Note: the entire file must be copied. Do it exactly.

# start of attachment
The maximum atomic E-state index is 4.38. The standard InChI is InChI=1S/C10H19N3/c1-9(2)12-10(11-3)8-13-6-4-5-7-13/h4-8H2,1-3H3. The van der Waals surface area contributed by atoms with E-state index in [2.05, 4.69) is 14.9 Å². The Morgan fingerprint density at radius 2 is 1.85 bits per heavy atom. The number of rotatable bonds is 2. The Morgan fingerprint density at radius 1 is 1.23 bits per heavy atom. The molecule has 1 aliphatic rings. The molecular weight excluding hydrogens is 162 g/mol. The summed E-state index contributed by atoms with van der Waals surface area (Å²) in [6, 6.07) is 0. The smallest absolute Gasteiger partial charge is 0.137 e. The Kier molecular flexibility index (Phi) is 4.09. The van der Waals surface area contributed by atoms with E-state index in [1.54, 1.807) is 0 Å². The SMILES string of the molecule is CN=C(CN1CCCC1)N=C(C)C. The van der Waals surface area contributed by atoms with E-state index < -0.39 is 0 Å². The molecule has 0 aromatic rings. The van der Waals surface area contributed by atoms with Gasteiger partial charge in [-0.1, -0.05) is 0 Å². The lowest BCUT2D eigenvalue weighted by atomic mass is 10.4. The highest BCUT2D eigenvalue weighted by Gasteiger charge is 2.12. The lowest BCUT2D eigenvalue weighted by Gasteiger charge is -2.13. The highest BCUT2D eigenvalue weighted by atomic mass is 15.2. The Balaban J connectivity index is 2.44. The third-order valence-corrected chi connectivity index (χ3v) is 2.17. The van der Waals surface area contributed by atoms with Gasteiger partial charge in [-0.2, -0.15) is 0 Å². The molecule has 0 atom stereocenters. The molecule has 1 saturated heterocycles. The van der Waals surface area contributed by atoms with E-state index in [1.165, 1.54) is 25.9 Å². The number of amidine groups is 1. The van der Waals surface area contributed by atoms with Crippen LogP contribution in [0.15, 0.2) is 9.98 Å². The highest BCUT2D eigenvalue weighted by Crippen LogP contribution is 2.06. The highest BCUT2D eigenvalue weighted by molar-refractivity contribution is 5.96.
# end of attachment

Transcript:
The maximum atomic E-state index is 4.38. The standard InChI is InChI=1S/C10H19N3/c1-9(2)12-10(11-3)8-13-6-4-5-7-13/h4-8H2,1-3H3. The van der Waals surface area contributed by atoms with E-state index in [2.05, 4.69) is 14.9 Å². The Morgan fingerprint density at radius 2 is 1.85 bits per heavy atom. The number of rotatable bonds is 2. The Morgan fingerprint density at radius 1 is 1.23 bits per heavy atom. The molecule has 1 aliphatic rings. The molecular weight excluding hydrogens is 162 g/mol. The summed E-state index contributed by atoms with van der Waals surface area (Å²) in [6, 6.07) is 0. The smallest absolute Gasteiger partial charge is 0.137 e. The Kier molecular flexibility index (Phi) is 4.09. The van der Waals surface area contributed by atoms with E-state index in [1.54, 1.807) is 0 Å². The SMILES string of the molecule is CN=C(CN1CCCC1)N=C(C)C. The van der Waals surface area contributed by atoms with E-state index < -0.39 is 0 Å². The molecule has 0 aromatic rings. The van der Waals surface area contributed by atoms with Gasteiger partial charge in [-0.1, -0.05) is 0 Å². The lowest BCUT2D eigenvalue weighted by atomic mass is 10.4. The highest BCUT2D eigenvalue weighted by Gasteiger charge is 2.12. The lowest BCUT2D eigenvalue weighted by Gasteiger charge is -2.13. The highest BCUT2D eigenvalue weighted by atomic mass is 15.2. The Balaban J connectivity index is 2.44. The third-order valence-corrected chi connectivity index (χ3v) is 2.17. The van der Waals surface area contributed by atoms with Gasteiger partial charge in [-0.2, -0.15) is 0 Å². The molecule has 0 atom stereocenters. The molecule has 1 saturated heterocycles. The van der Waals surface area contributed by atoms with E-state index in [1.165, 1.54) is 25.9 Å². The number of amidine groups is 1. The van der Waals surface area contributed by atoms with Crippen LogP contribution in [0.15, 0.2) is 9.98 Å². The highest BCUT2D eigenvalue weighted by Crippen LogP contribution is 2.06. The highest BCUT2D eigenvalue weighted by molar-refractivity contribution is 5.96.